I have a lot of appreciation and respect for book reviewers. They have to try to capture the essence of the book in one short statement. Here’s an excerpt from a particularly lyrical review from the ever-reliable Horn Book:
“As in One Crazy Summer…Williams-Garcia writes an appealing, realistic story with frequent elegant turns of phrase (‘Clayton stepped onto the subway platform, a fast- and slow-moving jigsaw puzzle with live pieces entering, exiting, milling, and turning’). The third-person voice helps to keep Clayton’s story from becoming self-absorbed, as he learns to navigate the literal and figurative underworld and then find his way back to the everyday world of family, friends, and school.” —The Horn Book (starred review)
6. Read a passage from the book.
This dramatic scene may draw kids in:
He took his blues harp out of his pocket. Wiped it, slicked it up in his mouth, and joined them in between the beat. He blew deep, hard, but never took his eyes off Train Ear. He didn’t care how he’d do it, but he wasn’t getting off the train without his hat. A pair of cops got on at the next stop. “BEATS OUT!” Train Ear shouted.
The boys turned and ran to the other end of the train, bumping into riders everywhere.“Sorry,” Clayton said. “Sorry.” But he had his eye on his grandfather’s hat, and pushed and ran to keep up with it. The homeless man stood up like a grizzly on hind legs. His newspapers fell away. A gold police shield hung around his neck. The Beat Boys and Clayton Byrd were pinned at both ends.
7. Trust a teacher’s recommendation.
We know from working with 700,000 teachers across the country that a teacher’s book recommendation—or better yet, a read-aloud in class—is pure gold for connecting kids to books they will love. This week in Book Talks, sixth grade teacher Darnell Williams discusses how much he loves sharing Clayton Byrd Goes Underground with his students (I would love to be in Mr. Williams’s class).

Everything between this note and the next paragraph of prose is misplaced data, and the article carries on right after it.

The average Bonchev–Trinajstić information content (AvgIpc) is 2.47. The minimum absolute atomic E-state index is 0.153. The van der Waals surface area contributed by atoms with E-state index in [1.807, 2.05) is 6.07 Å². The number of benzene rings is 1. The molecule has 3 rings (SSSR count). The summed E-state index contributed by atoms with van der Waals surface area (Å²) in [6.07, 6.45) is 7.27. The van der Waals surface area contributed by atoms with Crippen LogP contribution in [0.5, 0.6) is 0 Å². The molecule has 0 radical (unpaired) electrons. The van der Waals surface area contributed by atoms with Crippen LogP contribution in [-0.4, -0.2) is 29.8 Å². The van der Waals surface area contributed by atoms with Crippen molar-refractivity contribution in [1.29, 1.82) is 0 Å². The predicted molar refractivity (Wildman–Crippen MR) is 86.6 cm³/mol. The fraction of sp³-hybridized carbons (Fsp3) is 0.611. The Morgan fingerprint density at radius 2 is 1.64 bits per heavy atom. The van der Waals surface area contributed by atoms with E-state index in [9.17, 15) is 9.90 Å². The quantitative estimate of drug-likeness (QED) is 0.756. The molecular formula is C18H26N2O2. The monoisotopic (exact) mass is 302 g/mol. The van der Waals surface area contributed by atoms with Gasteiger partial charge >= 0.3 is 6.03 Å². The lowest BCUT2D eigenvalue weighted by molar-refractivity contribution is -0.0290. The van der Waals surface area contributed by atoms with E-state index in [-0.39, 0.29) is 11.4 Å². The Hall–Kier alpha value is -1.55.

8. When all else fails…try bribery?
I know it sounds ridiculous to say, but sometimes, when I am so convinced that a kid will love a book but am also worried and frustrated that they won’t do it unless I force the issue, I’ll go to great lengths. This is not a scalable strategy, but once in a while, especially with a book as exceptional as Clayton Byrd Goes Underground, I’ll pull out all the stops and offer a potential reader a bona fide bribe if they would just start reading the first chapter.
Because the truth is, if you said to me, “Hey, here’s a book about a kid who loves the blues and misses his grandfather,” I wouldn’t necessarily jump at the chance to read it. But I was so blown away by Clayton Byrd Goes Underground that if I asked young readers which statement about it is true…
a. A truly great, page-turning read
b. A story about grief and a kid who is so sad that he lost his grandfather
c. About blues music and how cool it is
d. About the importance of family
e. About the dangers of the NYC subway tracks
f. About making good and bad decisions
g. About love
h. About a really interesting character you are going to identify with in one way or another
i. All of the above
…I’d want them to understand that the correct answer is “All of the above”!
My friend and colleague David Vozar also thought about how good books can be like a beautiful song.
This week, the rest of the Scholastic Book Clubs team put together their own assorted methods of persuasion for you to share the magic of Clayton Byrd Goes Underground and bring it to life for your students:
• Max shows off on the blues harp as the Book Boys share their favorite parts of Clayton Byrd Goes Underground.
• Sixth grade teacher Darnell Williams asks his students, “Where would your personal journey take you?” in Book Talks.
• Rita Williams-Garcia reveals what inspired her to write Clayton Byrd Goes Underground in an exclusive Behind the Scenes video interview.
• Your students can take a deep dive into one of the blues artists from Cool Papa Byrd’s record collection for a fun online research activity in Cooked Up from a Book.
Have we convinced you and your students to read Clayton Byrd Goes Underground? It would be pretty unseemly for me to offer you—let alone your students—a bribe, so I hope you’ll consider this post as my own personal review and my highest recommendation to try this warmhearted novel about music, love, and family. I guarantee you’ll love it!
I’d love to hear from you, especially teachers and homeschooling parents. What are your best strategies for getting kids excited about books that you know they will love—books that will change how they see themselves and the world they live in? Please let me know by emailing me anytime at firstname.lastname@example.org.